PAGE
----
Before the January 25 revolution in Egypt that led to the Arab Spring, it was the Kashmiris who used social media to mobilise and organise protests in 2008 and extensively in 2010. With 60 per cent of the population under the age of 30, the discourse is led by opinion leaders on various social media platforms and not by the newspapers.
Kashmiris have used the technology as a tool to define their movement for independence. Rather than waiting for journalists to make a story, they are taking a phone and making a story on their own. A phenomenon that has not only created awareness on Kashmir globally, but given local voices an international platform.
Indian authorities call the shotgun shells filled with hundreds of small metal pellets a “non-lethal” weapon for crowd control, but that does not make them harmless. They’ve inflicted a permanent toll on hundreds of Kashmiris hit by them.Their faces are scarred. Their eyes are damaged or simply gone, replaced with prosthetics. And their psychological wounds run deeper still.”What I miss most is being able to read the holy Quran,” says Firdous Ahmad Dar, 25, a Kashmiri man who lost vision in both eyes after being shot with the pellets during an anti-India protest in the troubled Himalayan region.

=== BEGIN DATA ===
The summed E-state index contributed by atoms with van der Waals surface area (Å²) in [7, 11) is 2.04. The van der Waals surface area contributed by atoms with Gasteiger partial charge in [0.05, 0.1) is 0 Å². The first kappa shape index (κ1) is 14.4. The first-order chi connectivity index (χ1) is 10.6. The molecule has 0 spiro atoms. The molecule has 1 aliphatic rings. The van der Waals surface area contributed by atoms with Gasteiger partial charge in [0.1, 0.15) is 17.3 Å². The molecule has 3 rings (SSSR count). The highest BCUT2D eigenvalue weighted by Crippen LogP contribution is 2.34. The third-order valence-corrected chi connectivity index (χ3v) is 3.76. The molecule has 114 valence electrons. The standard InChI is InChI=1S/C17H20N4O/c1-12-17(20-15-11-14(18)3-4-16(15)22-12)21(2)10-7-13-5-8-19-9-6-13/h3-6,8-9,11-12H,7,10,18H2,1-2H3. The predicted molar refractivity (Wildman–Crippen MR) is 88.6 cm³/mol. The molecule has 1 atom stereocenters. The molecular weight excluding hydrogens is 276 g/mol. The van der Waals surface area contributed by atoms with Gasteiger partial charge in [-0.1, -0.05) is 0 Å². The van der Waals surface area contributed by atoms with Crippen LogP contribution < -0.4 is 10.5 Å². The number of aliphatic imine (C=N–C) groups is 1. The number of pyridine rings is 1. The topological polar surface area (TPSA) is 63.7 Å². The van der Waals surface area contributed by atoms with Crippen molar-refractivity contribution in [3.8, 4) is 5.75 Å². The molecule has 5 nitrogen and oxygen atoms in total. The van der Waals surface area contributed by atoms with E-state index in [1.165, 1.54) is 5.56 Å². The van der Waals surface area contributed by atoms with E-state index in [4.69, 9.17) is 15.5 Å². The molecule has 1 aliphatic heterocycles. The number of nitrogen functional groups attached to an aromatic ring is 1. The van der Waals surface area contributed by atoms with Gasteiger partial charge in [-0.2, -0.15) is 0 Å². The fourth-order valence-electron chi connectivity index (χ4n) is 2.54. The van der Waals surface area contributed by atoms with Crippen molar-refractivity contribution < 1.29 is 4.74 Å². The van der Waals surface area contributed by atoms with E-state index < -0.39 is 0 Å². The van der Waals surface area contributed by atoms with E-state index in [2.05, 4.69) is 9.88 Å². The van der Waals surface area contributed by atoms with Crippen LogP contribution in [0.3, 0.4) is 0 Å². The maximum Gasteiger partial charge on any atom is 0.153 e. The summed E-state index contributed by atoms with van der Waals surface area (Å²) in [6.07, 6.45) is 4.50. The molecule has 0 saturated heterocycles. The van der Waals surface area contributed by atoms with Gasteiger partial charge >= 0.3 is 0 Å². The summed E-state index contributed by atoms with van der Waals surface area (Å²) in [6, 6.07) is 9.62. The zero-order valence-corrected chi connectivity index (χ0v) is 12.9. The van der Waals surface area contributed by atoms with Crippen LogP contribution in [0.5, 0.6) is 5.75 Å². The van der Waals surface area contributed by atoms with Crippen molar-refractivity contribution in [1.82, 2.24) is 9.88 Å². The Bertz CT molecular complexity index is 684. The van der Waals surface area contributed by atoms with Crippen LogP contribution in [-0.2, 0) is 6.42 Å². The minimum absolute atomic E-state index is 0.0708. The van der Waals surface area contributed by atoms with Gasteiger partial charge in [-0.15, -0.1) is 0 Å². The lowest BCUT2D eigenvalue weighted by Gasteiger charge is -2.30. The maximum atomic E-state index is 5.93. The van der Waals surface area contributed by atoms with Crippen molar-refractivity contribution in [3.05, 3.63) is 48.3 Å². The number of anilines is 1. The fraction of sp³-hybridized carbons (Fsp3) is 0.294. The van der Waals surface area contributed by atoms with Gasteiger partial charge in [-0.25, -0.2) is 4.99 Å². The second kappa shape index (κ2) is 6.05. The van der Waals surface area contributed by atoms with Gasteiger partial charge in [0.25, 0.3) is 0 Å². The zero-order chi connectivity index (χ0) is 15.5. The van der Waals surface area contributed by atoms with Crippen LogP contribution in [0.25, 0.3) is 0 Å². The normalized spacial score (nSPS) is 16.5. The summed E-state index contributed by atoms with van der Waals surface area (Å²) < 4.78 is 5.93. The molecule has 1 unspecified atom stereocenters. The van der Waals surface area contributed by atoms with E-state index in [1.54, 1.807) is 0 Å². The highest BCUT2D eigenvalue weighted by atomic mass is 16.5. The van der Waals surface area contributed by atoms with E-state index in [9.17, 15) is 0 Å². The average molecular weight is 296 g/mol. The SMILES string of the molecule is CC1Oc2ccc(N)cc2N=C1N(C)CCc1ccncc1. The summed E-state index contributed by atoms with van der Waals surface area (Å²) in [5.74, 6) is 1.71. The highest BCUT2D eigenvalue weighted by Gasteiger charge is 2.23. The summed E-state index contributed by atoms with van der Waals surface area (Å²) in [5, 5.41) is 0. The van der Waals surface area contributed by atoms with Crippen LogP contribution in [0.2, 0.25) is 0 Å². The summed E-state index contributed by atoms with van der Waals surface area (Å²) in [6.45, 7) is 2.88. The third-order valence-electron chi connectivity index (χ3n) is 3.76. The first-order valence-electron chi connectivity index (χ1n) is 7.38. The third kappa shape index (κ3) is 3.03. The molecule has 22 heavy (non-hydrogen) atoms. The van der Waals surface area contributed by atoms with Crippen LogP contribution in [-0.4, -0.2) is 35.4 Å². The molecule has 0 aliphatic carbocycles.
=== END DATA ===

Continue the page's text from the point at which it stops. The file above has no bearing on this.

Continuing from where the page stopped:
Welcome to my home, where my identity is always in question from men in camouflage who have come from planes in hundreds of thousands. The barbed wires guarded by Indian armed forces come with frequent questioning. Since Burhan Muzaffar Wani died during a brief gunfight in South Kashmir, the undercurrents of resistance have gripped the mountains and the vales of this Himalayan region. Speak to people and pat comes the reply: “This time, the mood of the people is different as compared to the uprisings of 2008 and 2010.”